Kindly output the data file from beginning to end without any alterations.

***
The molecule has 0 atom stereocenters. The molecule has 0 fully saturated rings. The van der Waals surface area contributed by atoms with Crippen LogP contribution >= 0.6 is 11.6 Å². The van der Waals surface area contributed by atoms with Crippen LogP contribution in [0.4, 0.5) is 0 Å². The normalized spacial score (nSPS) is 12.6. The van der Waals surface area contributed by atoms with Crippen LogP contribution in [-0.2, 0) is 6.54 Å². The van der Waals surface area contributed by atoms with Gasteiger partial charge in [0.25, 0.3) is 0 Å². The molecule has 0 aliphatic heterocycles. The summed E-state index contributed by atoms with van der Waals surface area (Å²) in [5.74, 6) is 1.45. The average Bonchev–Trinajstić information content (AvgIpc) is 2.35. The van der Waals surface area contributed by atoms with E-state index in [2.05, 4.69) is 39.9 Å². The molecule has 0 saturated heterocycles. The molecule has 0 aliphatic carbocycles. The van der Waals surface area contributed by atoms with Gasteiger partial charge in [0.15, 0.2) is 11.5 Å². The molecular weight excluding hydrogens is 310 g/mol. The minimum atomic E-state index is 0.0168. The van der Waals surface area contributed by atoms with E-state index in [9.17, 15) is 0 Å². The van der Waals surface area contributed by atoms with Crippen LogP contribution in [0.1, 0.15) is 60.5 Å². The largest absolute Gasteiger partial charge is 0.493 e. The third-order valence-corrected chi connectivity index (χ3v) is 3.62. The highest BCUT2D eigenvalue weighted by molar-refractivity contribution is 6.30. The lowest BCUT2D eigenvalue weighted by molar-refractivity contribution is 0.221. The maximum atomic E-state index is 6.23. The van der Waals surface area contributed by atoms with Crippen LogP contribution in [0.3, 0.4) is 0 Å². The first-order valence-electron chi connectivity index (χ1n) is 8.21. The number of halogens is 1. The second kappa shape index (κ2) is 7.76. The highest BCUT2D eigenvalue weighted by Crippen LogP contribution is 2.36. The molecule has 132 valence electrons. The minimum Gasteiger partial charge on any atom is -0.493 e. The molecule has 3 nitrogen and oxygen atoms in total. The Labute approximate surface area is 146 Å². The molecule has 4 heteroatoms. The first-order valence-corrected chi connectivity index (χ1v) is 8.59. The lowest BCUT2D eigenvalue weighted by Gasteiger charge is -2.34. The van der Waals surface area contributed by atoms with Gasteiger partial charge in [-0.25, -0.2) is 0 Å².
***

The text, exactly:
The molecule has 0 atom stereocenters. The molecule has 0 fully saturated rings. The van der Waals surface area contributed by atoms with Crippen LogP contribution >= 0.6 is 11.6 Å². The van der Waals surface area contributed by atoms with Crippen LogP contribution in [0.4, 0.5) is 0 Å². The normalized spacial score (nSPS) is 12.6. The van der Waals surface area contributed by atoms with Crippen LogP contribution in [-0.2, 0) is 6.54 Å². The van der Waals surface area contributed by atoms with Gasteiger partial charge in [0.25, 0.3) is 0 Å². The molecule has 0 aliphatic heterocycles. The summed E-state index contributed by atoms with van der Waals surface area (Å²) in [5.74, 6) is 1.45. The average Bonchev–Trinajstić information content (AvgIpc) is 2.35. The van der Waals surface area contributed by atoms with E-state index in [2.05, 4.69) is 39.9 Å². The molecule has 0 saturated heterocycles. The molecule has 0 aliphatic carbocycles. The van der Waals surface area contributed by atoms with Gasteiger partial charge in [0.15, 0.2) is 11.5 Å². The molecular weight excluding hydrogens is 310 g/mol. The minimum atomic E-state index is 0.0168. The van der Waals surface area contributed by atoms with E-state index in [9.17, 15) is 0 Å². The van der Waals surface area contributed by atoms with Crippen LogP contribution in [0.1, 0.15) is 60.5 Å². The largest absolute Gasteiger partial charge is 0.493 e. The third-order valence-corrected chi connectivity index (χ3v) is 3.62. The highest BCUT2D eigenvalue weighted by molar-refractivity contribution is 6.30. The lowest BCUT2D eigenvalue weighted by molar-refractivity contribution is 0.221. The maximum atomic E-state index is 6.23. The van der Waals surface area contributed by atoms with Crippen LogP contribution in [0.3, 0.4) is 0 Å². The first-order valence-electron chi connectivity index (χ1n) is 8.21. The number of halogens is 1. The second kappa shape index (κ2) is 7.76. The highest BCUT2D eigenvalue weighted by Crippen LogP contribution is 2.36. The molecule has 132 valence electrons. The minimum Gasteiger partial charge on any atom is -0.493 e. The molecule has 3 nitrogen and oxygen atoms in total. The Labute approximate surface area is 146 Å². The molecule has 4 heteroatoms. The first-order valence-corrected chi connectivity index (χ1v) is 8.59. The lowest BCUT2D eigenvalue weighted by Gasteiger charge is -2.34. The van der Waals surface area contributed by atoms with Gasteiger partial charge in [-0.25, -0.2) is 0 Å².